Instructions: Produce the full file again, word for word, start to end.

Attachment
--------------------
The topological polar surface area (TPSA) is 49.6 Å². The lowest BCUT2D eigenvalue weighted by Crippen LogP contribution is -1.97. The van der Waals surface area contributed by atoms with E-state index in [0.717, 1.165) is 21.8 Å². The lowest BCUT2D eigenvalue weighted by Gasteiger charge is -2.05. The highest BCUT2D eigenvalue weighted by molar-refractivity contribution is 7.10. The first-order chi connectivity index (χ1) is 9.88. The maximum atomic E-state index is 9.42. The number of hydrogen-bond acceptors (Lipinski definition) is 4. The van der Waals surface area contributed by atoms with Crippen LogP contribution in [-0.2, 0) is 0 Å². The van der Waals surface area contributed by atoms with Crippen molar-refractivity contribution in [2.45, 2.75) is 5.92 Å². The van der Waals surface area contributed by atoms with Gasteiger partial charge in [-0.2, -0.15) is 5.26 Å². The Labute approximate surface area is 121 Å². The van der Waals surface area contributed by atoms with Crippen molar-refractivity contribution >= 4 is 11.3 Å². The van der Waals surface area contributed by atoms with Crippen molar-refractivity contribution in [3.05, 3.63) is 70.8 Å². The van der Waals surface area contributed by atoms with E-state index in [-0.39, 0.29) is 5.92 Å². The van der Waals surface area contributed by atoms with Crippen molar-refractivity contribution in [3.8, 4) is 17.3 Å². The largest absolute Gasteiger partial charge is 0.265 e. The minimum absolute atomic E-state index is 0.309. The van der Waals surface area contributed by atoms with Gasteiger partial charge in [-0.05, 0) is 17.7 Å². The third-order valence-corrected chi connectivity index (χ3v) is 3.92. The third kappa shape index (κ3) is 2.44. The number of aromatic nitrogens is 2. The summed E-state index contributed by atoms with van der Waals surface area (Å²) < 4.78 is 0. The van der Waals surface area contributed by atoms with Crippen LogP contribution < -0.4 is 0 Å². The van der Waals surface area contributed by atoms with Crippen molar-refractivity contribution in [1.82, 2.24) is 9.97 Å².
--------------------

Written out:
The topological polar surface area (TPSA) is 49.6 Å². The lowest BCUT2D eigenvalue weighted by Crippen LogP contribution is -1.97. The van der Waals surface area contributed by atoms with E-state index in [0.717, 1.165) is 21.8 Å². The lowest BCUT2D eigenvalue weighted by Gasteiger charge is -2.05. The highest BCUT2D eigenvalue weighted by molar-refractivity contribution is 7.10. The first-order chi connectivity index (χ1) is 9.88. The maximum atomic E-state index is 9.42. The number of hydrogen-bond acceptors (Lipinski definition) is 4. The van der Waals surface area contributed by atoms with Crippen LogP contribution in [-0.2, 0) is 0 Å². The van der Waals surface area contributed by atoms with Crippen molar-refractivity contribution in [2.45, 2.75) is 5.92 Å². The van der Waals surface area contributed by atoms with Gasteiger partial charge in [-0.2, -0.15) is 5.26 Å². The Labute approximate surface area is 121 Å². The van der Waals surface area contributed by atoms with Crippen molar-refractivity contribution >= 4 is 11.3 Å². The van der Waals surface area contributed by atoms with Crippen molar-refractivity contribution in [3.05, 3.63) is 70.8 Å². The van der Waals surface area contributed by atoms with E-state index in [-0.39, 0.29) is 5.92 Å². The van der Waals surface area contributed by atoms with Crippen molar-refractivity contribution in [3.8, 4) is 17.3 Å². The largest absolute Gasteiger partial charge is 0.265 e. The minimum absolute atomic E-state index is 0.309. The van der Waals surface area contributed by atoms with Gasteiger partial charge in [-0.05, 0) is 17.7 Å². The third-order valence-corrected chi connectivity index (χ3v) is 3.92. The third kappa shape index (κ3) is 2.44. The number of aromatic nitrogens is 2. The summed E-state index contributed by atoms with van der Waals surface area (Å²) < 4.78 is 0. The van der Waals surface area contributed by atoms with Crippen LogP contribution < -0.4 is 0 Å². The van der Waals surface area contributed by atoms with Crippen molar-refractivity contribution in [1.82, 2.24) is 9.97 Å².